I am so at home in Dublin, more than any other city, that I feel it has always been familiar to me. It took me years to see through its soft charm to its bitter prickly kernel - which I quite like too.

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I am an automobile

Calista McRae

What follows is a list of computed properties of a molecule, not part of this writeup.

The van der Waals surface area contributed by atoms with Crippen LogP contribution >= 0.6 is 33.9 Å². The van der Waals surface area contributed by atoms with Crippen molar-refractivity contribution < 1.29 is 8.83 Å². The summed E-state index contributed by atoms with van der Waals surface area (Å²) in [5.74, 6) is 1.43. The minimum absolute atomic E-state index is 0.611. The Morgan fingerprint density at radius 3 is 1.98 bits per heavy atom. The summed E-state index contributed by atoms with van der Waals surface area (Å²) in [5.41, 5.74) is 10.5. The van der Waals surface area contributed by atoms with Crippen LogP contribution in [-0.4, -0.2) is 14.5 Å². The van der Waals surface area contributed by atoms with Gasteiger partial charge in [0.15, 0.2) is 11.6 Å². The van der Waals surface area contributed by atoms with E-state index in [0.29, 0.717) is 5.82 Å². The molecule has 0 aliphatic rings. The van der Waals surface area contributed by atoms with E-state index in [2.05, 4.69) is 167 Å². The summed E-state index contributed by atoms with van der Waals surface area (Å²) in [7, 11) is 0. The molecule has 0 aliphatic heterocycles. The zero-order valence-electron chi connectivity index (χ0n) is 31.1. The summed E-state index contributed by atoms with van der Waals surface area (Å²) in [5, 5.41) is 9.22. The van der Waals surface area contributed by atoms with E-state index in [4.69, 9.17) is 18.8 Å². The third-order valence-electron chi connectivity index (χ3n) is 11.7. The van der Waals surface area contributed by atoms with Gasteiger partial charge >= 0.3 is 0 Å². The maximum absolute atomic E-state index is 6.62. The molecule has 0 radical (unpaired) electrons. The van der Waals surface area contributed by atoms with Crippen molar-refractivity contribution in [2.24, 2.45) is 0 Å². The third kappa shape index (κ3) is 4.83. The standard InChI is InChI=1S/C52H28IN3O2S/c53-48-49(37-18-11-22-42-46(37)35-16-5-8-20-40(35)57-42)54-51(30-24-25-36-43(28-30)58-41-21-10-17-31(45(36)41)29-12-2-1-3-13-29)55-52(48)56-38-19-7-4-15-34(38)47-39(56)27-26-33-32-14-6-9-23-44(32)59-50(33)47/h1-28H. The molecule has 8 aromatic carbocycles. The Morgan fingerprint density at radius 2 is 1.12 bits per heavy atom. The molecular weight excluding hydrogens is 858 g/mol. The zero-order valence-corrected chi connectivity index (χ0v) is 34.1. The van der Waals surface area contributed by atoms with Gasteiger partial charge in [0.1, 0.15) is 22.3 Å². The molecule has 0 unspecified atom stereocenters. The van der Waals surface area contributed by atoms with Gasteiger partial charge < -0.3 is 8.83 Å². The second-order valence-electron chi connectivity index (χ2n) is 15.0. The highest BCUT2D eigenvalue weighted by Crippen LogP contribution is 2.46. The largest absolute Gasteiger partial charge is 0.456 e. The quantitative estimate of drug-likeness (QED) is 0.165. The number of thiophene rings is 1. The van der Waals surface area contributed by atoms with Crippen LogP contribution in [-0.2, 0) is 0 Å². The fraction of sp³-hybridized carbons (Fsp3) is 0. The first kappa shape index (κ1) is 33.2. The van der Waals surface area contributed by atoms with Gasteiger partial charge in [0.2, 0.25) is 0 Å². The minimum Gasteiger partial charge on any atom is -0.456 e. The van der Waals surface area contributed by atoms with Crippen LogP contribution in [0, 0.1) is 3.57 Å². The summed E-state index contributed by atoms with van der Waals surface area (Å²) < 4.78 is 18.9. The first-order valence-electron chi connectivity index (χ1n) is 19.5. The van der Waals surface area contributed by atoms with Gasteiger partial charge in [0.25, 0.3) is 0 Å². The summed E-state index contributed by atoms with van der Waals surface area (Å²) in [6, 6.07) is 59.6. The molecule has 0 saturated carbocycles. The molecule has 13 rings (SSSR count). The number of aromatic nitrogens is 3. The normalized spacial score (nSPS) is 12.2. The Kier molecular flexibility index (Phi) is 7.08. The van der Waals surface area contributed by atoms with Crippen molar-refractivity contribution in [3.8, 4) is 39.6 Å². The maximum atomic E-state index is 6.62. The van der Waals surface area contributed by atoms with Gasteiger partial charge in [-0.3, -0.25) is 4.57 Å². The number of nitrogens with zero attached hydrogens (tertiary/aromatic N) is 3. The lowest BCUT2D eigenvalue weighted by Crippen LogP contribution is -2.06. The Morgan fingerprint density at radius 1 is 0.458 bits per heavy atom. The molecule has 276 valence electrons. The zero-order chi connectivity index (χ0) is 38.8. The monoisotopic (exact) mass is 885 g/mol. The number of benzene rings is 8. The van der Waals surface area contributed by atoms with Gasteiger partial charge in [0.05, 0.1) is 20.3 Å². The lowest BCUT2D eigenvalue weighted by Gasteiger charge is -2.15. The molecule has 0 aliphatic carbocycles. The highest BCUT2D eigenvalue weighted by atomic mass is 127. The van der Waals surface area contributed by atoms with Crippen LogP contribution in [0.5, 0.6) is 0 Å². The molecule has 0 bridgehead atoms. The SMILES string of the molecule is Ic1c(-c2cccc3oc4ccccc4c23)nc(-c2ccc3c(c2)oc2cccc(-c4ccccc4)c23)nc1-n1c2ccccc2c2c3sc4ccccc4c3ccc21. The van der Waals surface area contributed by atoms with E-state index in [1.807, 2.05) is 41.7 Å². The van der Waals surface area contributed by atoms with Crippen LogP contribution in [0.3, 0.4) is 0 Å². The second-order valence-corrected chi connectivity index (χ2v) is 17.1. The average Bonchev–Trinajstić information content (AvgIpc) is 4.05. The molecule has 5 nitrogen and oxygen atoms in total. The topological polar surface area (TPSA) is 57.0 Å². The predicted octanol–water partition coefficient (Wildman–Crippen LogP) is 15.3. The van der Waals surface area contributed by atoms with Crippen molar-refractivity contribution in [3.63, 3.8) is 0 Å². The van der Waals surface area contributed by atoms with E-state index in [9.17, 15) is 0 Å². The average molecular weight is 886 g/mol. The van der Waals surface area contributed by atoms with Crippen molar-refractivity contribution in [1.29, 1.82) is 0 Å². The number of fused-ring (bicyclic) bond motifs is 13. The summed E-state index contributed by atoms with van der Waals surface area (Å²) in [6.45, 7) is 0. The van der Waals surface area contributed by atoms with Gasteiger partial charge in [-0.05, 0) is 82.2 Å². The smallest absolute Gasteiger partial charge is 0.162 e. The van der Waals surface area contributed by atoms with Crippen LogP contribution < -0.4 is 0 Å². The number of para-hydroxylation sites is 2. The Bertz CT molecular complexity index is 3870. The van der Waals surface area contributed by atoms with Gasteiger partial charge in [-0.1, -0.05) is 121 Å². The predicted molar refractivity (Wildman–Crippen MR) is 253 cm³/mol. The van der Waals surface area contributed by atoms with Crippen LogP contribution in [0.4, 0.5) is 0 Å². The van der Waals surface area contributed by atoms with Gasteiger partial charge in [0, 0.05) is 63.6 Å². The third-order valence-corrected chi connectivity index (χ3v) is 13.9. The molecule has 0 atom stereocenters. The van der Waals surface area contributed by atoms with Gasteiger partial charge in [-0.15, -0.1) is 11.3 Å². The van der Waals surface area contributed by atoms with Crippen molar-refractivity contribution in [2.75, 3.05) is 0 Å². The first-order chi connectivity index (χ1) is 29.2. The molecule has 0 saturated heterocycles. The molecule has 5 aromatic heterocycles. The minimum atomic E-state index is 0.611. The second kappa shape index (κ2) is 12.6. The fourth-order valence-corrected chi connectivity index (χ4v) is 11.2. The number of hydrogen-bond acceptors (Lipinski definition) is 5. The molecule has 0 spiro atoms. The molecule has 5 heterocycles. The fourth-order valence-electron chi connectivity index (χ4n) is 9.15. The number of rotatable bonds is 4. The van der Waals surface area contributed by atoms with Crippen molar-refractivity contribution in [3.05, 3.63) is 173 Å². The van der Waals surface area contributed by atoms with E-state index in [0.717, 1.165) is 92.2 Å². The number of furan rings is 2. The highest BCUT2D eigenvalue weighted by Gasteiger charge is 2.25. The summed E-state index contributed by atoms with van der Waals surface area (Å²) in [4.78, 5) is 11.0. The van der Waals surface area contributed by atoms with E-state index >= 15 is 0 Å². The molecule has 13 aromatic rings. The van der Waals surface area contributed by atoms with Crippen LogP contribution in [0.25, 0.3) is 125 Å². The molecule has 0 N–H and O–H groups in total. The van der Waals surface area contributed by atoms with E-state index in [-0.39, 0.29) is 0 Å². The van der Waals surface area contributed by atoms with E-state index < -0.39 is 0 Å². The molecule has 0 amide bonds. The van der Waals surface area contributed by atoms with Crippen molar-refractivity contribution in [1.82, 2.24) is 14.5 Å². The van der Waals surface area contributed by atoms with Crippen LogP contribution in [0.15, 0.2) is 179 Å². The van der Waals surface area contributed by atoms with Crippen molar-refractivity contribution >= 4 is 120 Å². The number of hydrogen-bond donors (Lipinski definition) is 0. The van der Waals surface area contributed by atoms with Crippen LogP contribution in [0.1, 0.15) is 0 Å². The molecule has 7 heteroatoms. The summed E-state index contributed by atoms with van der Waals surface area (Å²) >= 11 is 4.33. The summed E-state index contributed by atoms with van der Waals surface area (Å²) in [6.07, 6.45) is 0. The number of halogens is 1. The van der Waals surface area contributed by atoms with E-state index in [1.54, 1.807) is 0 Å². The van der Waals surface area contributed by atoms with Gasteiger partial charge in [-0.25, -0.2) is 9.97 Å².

John Berryman’s Public Vision, by Philip Coleman, University College Dublin Press, 260 pp, €40, ISBN: 978-1904558491 In a literal sense, John Berryman’s public image is comprised mostly of his massive beard. First cultivated when the young American poet was trying to look as refined as possible in England in the 1930s, and alternately shaved off and let flourish in subsequent decades, the beard dominates images of Berryman. Saul Bellow described him as “meteor-bearded like John Brown”. Robert Lowell wrote an elegy that called him “brush-beard” and said “the Victorians waking looked like you”. PJ Kavanagh, remembering Berryman, declared “I feel your dreadful beard, / Even now.” Geoffrey Hill commemorated him as a “face-fungused wizard”; David Wheatley wrote Berryman a “Beard Song”. John Berryman was born John Smith, in Oklahoma, in 1914; his early life was upended when, after a failed land speculation, his father shot himself. His mother soon remarried; the eleven-year-old took his stepfather’s name. After graduating from Columbia College, Berryman headed to Cambridge: “Yeats, Yeats, I’m coming! It’s me!” a later poem has him exclaiming from the ship, in one of the most ebulliently silly apostrophes in twentieth century poetry. His first meeting with Yeats was almost sabotaged by Dylan Thomas, who “very nearly succeeded in getting me drunk earlier in the day”. After the years in Cambridge, Berryman’s life became more tumultuous, filled with what he called “whims & emergencies, discoveries, losses”. He shifted around the US teaching; he married, had affairs and was divorced (repeatedly); he worked on scholarly projects, tried to get his poetry published and found that many of his friends failed to understand or like it. Some attention came with the mid-fifties poem “Homage to Mistress Bradstreet”, but it was not until the first instalment of The Dream Songs that Berryman became a celebrity. (The several books that appeared later, near the time of Berryman’s 1972 suicide, were taken mostly as indications of his decline.) The Dream Songs baffled, charmed, and irritated its first readers. Robert Lowell’s early review ended in a rare admission of semi-appreciative bewilderment: “How often one chafes at the relentless indulgence, and cannot tell the what or why of a passage. And yet one must give in.” Spoken by an imaginary character named Henry, whose turbulent life often follows Berryman’s closely, the sequence describes problems with alcohol, marital fidelity, insomnia, an onslaught of bills, the suicide of a father, an alternating fear…



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